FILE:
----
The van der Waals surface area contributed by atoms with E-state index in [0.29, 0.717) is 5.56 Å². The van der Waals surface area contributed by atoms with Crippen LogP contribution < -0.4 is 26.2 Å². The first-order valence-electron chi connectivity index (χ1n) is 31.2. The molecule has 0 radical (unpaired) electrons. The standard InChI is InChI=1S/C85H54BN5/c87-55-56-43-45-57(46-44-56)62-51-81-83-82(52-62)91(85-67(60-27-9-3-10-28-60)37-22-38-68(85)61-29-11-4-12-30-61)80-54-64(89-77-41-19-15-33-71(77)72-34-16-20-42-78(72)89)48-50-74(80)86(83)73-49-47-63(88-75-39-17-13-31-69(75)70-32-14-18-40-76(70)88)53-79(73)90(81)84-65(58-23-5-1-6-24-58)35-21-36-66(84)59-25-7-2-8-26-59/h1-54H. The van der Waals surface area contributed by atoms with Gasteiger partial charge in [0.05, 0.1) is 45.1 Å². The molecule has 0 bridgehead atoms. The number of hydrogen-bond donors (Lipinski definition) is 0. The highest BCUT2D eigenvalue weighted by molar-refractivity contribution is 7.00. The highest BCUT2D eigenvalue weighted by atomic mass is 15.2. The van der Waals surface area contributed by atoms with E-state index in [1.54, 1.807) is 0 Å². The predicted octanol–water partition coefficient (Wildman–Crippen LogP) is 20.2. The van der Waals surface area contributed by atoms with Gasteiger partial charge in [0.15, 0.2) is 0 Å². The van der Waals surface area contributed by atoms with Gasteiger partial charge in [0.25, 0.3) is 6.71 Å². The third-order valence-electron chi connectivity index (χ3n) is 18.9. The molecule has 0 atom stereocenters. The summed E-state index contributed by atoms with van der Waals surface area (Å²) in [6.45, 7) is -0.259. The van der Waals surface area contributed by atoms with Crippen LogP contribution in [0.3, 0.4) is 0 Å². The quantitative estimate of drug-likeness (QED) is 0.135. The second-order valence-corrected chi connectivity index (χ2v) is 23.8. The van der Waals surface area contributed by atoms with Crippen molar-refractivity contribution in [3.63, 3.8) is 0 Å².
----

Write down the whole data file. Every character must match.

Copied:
The van der Waals surface area contributed by atoms with E-state index in [0.29, 0.717) is 5.56 Å². The van der Waals surface area contributed by atoms with Crippen LogP contribution < -0.4 is 26.2 Å². The first-order valence-electron chi connectivity index (χ1n) is 31.2. The molecule has 0 radical (unpaired) electrons. The standard InChI is InChI=1S/C85H54BN5/c87-55-56-43-45-57(46-44-56)62-51-81-83-82(52-62)91(85-67(60-27-9-3-10-28-60)37-22-38-68(85)61-29-11-4-12-30-61)80-54-64(89-77-41-19-15-33-71(77)72-34-16-20-42-78(72)89)48-50-74(80)86(83)73-49-47-63(88-75-39-17-13-31-69(75)70-32-14-18-40-76(70)88)53-79(73)90(81)84-65(58-23-5-1-6-24-58)35-21-36-66(84)59-25-7-2-8-26-59/h1-54H. The van der Waals surface area contributed by atoms with Gasteiger partial charge in [0.05, 0.1) is 45.1 Å². The molecule has 0 bridgehead atoms. The number of hydrogen-bond donors (Lipinski definition) is 0. The highest BCUT2D eigenvalue weighted by molar-refractivity contribution is 7.00. The highest BCUT2D eigenvalue weighted by atomic mass is 15.2. The van der Waals surface area contributed by atoms with E-state index in [1.54, 1.807) is 0 Å². The predicted octanol–water partition coefficient (Wildman–Crippen LogP) is 20.2. The van der Waals surface area contributed by atoms with Gasteiger partial charge in [0.15, 0.2) is 0 Å². The van der Waals surface area contributed by atoms with Gasteiger partial charge in [0.25, 0.3) is 6.71 Å². The third-order valence-electron chi connectivity index (χ3n) is 18.9. The molecule has 0 atom stereocenters. The summed E-state index contributed by atoms with van der Waals surface area (Å²) in [6.45, 7) is -0.259. The van der Waals surface area contributed by atoms with Crippen LogP contribution in [0.3, 0.4) is 0 Å². The quantitative estimate of drug-likeness (QED) is 0.135. The second-order valence-corrected chi connectivity index (χ2v) is 23.8. The van der Waals surface area contributed by atoms with Crippen molar-refractivity contribution in [3.63, 3.8) is 0 Å².